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Vikings rookie Treadwell says he's finally healthy after 2014 injury

MANKATO, Minn.--Rookie receiver Laquon Treadwell practiced with the Vikings' second team during spring drills. He's not expecting to be with that group for long.

MANKATO, Minn.-Rookie receiver Laquon Treadwell practiced with the Vikings' second team during spring drills. He's not expecting to be with that group for long.

Treadwell, taken out of the University of Mississippi with the No. 23 pick in April's NFL draft, isn't lacking in confidence. Take a listen to what he hopes to accomplish as a rookie after players report Thursday to training camp in Mankato.

"My expectation for myself is to start,'' Treadwell said. "I don't hold myself to low standards at all by any means. So when I get to start, helping the team win, try to win Rookie of the Year. Pro Bowl. Super Bowl.''

Treadwell might be talking big, but spring drills weren't a breeze for him. He dropped a number of passes at the beginning, and it took some time to adjust to the speed of the game.

After practices, Treadwell sought to make up for the drops by getting in plenty of work with a Juggs machine. He said that when he gets a house to live in later this year, he's going to put such a machine in his backyard.

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"He's doing good, man,'' said Vikings wide receiver Cordarrelle Patterson. "He started a little slow, but this is a fast game. Being out there is way different than college. ... But I appreciated him coming and working each and every day, working and staying out and catching extra balls after practice.''

Treadwell doesn't deny he got off to a slow start. But he said he felt much more comfortable at the end of spring, which is why he has so much optimism heading into camp.

"The playbook was different, the speed was different, the routes were different, so it was me just locking in and giving it my all every day,'' Treadwell said. "But it should be hard. If it's not hard, you put yourself in a (hall of fame) gold jacket the first week. I embraced the challenge of getting better every day, and trying to see how much better I can be.''

Treadwell said he's most grateful for finally being 100 percent healthy. Treadwell suffered a gruesome season-ending injury in a Nov. 1, 2014 game against Auburn in which he broke his left tibia and dislocated his left ankle.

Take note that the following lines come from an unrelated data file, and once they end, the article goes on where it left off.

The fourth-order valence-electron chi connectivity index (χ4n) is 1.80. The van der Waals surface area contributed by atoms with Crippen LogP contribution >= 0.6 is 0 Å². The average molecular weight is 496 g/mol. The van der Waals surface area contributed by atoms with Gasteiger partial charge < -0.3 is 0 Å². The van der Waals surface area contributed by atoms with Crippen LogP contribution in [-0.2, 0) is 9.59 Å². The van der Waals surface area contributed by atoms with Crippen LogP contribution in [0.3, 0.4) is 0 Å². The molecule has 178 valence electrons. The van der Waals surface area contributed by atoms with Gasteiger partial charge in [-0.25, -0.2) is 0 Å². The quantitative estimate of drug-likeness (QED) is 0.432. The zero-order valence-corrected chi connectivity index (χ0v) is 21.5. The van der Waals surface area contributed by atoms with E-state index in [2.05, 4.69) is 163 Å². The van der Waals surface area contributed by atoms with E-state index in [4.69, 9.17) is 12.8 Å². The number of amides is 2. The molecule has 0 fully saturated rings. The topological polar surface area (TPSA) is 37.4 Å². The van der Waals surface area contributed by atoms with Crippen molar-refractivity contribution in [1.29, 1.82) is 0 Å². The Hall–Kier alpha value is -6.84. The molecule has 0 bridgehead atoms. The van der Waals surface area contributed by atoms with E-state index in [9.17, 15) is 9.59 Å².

Treadwell said he never was fully healthy last season even though he caught 82 passes for 1,153 yards and 11 touchdowns for the Rebels. Anything he might have said during the season to the contrary was just to stop questions from coming.

"I was definitely tentative,'' Treadwell said. "I wasn't 100 percent at all last season. I would just say (he was 100 percent) to get everyone off of me. I was like, 'I can't focus on what I need to focus on because everybody was asking me every day what I felt, what percentage I was.' I just said, 'I feel good, I'm 100 percent.' But then after I went home at night, I was like, 'I don't feel right.'

"I wasn't 100 percent in anything I did from the beginning of spring ball (in 2015) to pro day (at Mississippi on March 28). I was playing on one leg my whole junior season. Last year wasn't fun going out and being hurt and trying to play.''

At his pro day, Treadwell ran the 40-yard dash in a pedestrian 4.63 seconds, a primary reason he fell from being the top-rated wide receiver in the draft to the fourth selected. Treadwell didn't want to speculate on what time he would run now that he feels back to full strength.

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Treadwell looks back at his injury as a blessing in disguise because he says it made him work harder. While still in the hospital following surgery, he stopped taking pain medication because he wanted to use how he felt then for motivation.

"It felt like I had a fire in my foot,'' Treadwell said. "I would cry myself to sleep, get up and cry myself back to sleep. But I said, 'I'm not taking the pills any more because when I get back healthy I'm going to remember this pain that I felt.' I felt I would then never take the game for granted.''

Treadwell's mother, Tami Treadwell, agrees the injury was a blessing in disguise. She offers another reason for that.

"You got everybody around you telling you you're the greatest, that's how your head gets a little big, and I think maybe it did a little before,'' she said. "I think you get in that situation and everybody is telling you you're great, you're going to feel untouchable in a sense. But I always try to keep him humble.''

There are limits to that, though. Treadwell isn't being shy talking about what he expects to accomplish as a rookie.

Related Topics: FOOTBALLMINNESOTA VIKINGS
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